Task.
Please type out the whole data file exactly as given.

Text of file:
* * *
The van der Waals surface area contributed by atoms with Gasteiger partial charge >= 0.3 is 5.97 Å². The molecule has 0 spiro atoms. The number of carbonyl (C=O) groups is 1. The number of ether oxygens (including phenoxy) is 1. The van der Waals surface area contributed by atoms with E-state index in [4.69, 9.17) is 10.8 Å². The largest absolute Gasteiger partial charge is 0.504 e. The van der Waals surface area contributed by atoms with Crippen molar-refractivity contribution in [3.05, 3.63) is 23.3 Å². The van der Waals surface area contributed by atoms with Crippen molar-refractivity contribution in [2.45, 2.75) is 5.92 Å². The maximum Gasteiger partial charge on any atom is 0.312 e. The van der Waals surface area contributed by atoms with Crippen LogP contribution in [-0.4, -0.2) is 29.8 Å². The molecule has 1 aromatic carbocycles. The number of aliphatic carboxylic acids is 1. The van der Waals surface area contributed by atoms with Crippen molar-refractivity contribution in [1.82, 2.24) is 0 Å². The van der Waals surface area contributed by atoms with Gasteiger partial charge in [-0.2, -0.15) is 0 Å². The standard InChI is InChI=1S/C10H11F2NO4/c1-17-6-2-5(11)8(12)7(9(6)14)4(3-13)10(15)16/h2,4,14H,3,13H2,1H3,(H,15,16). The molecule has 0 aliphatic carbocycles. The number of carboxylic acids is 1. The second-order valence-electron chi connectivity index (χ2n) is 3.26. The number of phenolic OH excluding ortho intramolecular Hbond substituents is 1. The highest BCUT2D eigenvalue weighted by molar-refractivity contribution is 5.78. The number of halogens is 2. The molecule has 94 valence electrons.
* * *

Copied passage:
The van der Waals surface area contributed by atoms with Gasteiger partial charge >= 0.3 is 5.97 Å². The molecule has 0 spiro atoms. The number of carbonyl (C=O) groups is 1. The number of ether oxygens (including phenoxy) is 1. The van der Waals surface area contributed by atoms with E-state index in [4.69, 9.17) is 10.8 Å². The largest absolute Gasteiger partial charge is 0.504 e. The van der Waals surface area contributed by atoms with Crippen molar-refractivity contribution in [3.05, 3.63) is 23.3 Å². The van der Waals surface area contributed by atoms with Crippen molar-refractivity contribution in [2.45, 2.75) is 5.92 Å². The maximum Gasteiger partial charge on any atom is 0.312 e. The van der Waals surface area contributed by atoms with Crippen LogP contribution in [-0.4, -0.2) is 29.8 Å². The molecule has 1 aromatic carbocycles. The number of aliphatic carboxylic acids is 1. The van der Waals surface area contributed by atoms with Crippen molar-refractivity contribution in [1.82, 2.24) is 0 Å². The van der Waals surface area contributed by atoms with Gasteiger partial charge in [-0.2, -0.15) is 0 Å². The standard InChI is InChI=1S/C10H11F2NO4/c1-17-6-2-5(11)8(12)7(9(6)14)4(3-13)10(15)16/h2,4,14H,3,13H2,1H3,(H,15,16). The molecule has 0 aliphatic carbocycles. The number of carboxylic acids is 1. The second-order valence-electron chi connectivity index (χ2n) is 3.26. The number of phenolic OH excluding ortho intramolecular Hbond substituents is 1. The highest BCUT2D eigenvalue weighted by molar-refractivity contribution is 5.78. The number of halogens is 2. The molecule has 94 valence electrons.